Discover how cinematographer Robert Yeoman keeps his comedies light and helped develop Wes Anderson's whimsical aesthetic.
As anyone who's ever been part of a high school film club or set foot in a film school classroom will tell you, one of the most distinctive looks in modern film is that of Wes Anderson. And while it's true that Anderson is known for creating every element of the visual style of his films, Robert Yeoman is the real man behind the lens for every one of his live-action features (so far).
While Yeoman's work was intertwined with Anderson's coffee shop aesthetic long ago, he actually has quite a career as a cameraman outside of that relationship. His early work earned him some appreciation at the Independent Spirit Awards (Live and Die in LA, Drugstore Cowboy), and his later work included several very successful comedy blockbusters (Yes Man, Bridesmaids).
Let's take a look at how the man behind cinematically recognizable films like Rushmore, The Royal Tenenbaums, Life Aquatic and The Grand Budapest Hotel so successfully highlights arthouse indies and blockbuster comedy franchises by sharing his kitsch craft with his artistic and comedic sensibility combined.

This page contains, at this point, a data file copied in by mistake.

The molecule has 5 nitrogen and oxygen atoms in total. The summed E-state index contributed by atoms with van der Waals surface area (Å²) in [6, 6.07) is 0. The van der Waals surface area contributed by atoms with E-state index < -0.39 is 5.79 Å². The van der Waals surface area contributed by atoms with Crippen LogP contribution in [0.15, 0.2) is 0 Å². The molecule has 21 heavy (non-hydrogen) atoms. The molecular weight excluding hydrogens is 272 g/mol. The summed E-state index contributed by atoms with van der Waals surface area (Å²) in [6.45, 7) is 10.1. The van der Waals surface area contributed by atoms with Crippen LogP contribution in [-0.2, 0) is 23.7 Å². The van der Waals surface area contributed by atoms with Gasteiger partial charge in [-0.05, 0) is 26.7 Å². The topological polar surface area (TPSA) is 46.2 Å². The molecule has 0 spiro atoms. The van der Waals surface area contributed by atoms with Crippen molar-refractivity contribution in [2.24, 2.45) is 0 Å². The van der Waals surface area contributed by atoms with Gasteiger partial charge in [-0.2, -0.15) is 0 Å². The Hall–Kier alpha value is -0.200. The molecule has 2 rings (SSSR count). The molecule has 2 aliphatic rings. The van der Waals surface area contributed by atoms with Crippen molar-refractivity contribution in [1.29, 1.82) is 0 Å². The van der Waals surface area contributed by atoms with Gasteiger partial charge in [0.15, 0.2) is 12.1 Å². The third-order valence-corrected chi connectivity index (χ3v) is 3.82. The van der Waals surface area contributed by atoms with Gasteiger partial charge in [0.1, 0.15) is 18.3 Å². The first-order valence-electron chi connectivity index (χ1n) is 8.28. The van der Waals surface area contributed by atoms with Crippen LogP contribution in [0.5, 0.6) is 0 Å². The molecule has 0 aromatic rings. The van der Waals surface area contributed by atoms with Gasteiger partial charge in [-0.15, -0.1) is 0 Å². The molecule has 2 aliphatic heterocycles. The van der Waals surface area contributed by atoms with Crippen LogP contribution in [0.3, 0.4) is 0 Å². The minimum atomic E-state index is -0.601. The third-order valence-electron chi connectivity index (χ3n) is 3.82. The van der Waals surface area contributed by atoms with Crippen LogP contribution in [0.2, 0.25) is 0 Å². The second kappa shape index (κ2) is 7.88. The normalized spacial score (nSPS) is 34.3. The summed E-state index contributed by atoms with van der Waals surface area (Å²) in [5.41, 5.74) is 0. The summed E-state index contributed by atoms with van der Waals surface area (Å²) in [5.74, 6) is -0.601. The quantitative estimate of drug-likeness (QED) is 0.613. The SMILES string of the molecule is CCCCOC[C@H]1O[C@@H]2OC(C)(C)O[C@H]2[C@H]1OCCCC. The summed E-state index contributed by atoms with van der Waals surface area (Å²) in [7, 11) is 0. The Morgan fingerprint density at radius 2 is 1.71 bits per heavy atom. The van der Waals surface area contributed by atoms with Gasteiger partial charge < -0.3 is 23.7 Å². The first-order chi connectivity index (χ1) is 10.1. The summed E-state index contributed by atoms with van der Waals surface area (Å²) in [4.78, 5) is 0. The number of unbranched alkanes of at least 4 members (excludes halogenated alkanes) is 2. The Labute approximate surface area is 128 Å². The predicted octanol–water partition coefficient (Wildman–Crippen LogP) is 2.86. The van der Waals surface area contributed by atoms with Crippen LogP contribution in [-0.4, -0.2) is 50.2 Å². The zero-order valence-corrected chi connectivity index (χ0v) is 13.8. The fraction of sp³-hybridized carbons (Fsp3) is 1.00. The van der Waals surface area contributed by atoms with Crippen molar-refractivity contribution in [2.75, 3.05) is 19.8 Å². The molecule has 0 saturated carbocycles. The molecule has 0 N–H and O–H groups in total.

Find your creative process
Everyone has their own voice, and for me creativity means being able to express that voice. I've always been inspired by the visual language of films, even more so than writing or anything else. Only pictures stuck to me and I was so excited about them. So I started doing cinematography in film school and I was good at it, a natural and had a talent for it. And I've never looked back – I love what I do.
What a fantastic quote from Yeoman to start our journey to understanding his cinematography. In this intro video from Academy Originals we get a glimpse into an artist at the top of his field and reflect on how he achieved his success. Finding your unique voice and creative process is a fascinating lens to look at cinematography as an expression of the language of film. And that's exactly what you see in Yeoman's work.